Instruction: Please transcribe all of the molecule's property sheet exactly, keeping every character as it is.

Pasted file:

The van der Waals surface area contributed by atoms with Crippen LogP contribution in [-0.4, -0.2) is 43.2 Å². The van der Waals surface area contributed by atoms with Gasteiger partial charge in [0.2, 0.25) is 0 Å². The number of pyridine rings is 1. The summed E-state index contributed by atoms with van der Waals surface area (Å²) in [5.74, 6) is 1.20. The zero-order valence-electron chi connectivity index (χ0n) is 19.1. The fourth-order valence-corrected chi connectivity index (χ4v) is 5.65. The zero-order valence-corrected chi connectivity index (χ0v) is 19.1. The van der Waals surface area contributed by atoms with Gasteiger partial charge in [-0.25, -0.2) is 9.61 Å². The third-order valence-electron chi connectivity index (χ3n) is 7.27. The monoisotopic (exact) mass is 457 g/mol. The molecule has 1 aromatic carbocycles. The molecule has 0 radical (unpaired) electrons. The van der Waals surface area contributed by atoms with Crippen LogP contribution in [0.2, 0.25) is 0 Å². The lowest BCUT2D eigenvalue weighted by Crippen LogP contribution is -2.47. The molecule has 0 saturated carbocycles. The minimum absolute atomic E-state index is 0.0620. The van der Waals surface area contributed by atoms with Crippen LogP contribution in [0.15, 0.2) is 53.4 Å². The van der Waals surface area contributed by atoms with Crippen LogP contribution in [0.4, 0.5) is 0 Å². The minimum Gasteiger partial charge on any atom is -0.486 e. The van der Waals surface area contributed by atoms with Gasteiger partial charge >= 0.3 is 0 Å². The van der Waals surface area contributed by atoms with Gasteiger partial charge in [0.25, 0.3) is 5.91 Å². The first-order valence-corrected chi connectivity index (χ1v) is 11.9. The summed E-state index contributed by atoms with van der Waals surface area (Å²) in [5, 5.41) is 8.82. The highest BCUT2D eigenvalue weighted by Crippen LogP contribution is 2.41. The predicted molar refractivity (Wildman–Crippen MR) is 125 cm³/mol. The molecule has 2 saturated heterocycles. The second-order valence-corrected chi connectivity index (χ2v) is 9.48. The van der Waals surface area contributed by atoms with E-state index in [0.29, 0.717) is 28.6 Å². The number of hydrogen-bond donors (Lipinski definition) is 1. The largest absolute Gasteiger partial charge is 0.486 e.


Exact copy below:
The van der Waals surface area contributed by atoms with Crippen LogP contribution in [-0.4, -0.2) is 43.2 Å². The van der Waals surface area contributed by atoms with Gasteiger partial charge in [0.2, 0.25) is 0 Å². The number of pyridine rings is 1. The summed E-state index contributed by atoms with van der Waals surface area (Å²) in [5.74, 6) is 1.20. The zero-order valence-electron chi connectivity index (χ0n) is 19.1. The fourth-order valence-corrected chi connectivity index (χ4v) is 5.65. The zero-order valence-corrected chi connectivity index (χ0v) is 19.1. The van der Waals surface area contributed by atoms with Gasteiger partial charge in [-0.25, -0.2) is 9.61 Å². The third-order valence-electron chi connectivity index (χ3n) is 7.27. The monoisotopic (exact) mass is 457 g/mol. The molecule has 1 aromatic carbocycles. The molecule has 0 radical (unpaired) electrons. The van der Waals surface area contributed by atoms with Crippen LogP contribution in [0.2, 0.25) is 0 Å². The lowest BCUT2D eigenvalue weighted by Crippen LogP contribution is -2.47. The molecule has 0 saturated carbocycles. The minimum absolute atomic E-state index is 0.0620. The van der Waals surface area contributed by atoms with Crippen LogP contribution in [0.15, 0.2) is 53.4 Å². The van der Waals surface area contributed by atoms with Crippen LogP contribution in [0.4, 0.5) is 0 Å². The minimum Gasteiger partial charge on any atom is -0.486 e. The van der Waals surface area contributed by atoms with Gasteiger partial charge >= 0.3 is 0 Å². The van der Waals surface area contributed by atoms with Gasteiger partial charge in [0.25, 0.3) is 5.91 Å². The first-order valence-corrected chi connectivity index (χ1v) is 11.9. The summed E-state index contributed by atoms with van der Waals surface area (Å²) in [5, 5.41) is 8.82. The highest BCUT2D eigenvalue weighted by Crippen LogP contribution is 2.41. The predicted molar refractivity (Wildman–Crippen MR) is 125 cm³/mol. The molecule has 2 saturated heterocycles. The second-order valence-corrected chi connectivity index (χ2v) is 9.48. The van der Waals surface area contributed by atoms with E-state index in [0.29, 0.717) is 28.6 Å². The number of hydrogen-bond donors (Lipinski definition) is 1. The largest absolute Gasteiger partial charge is 0.486 e.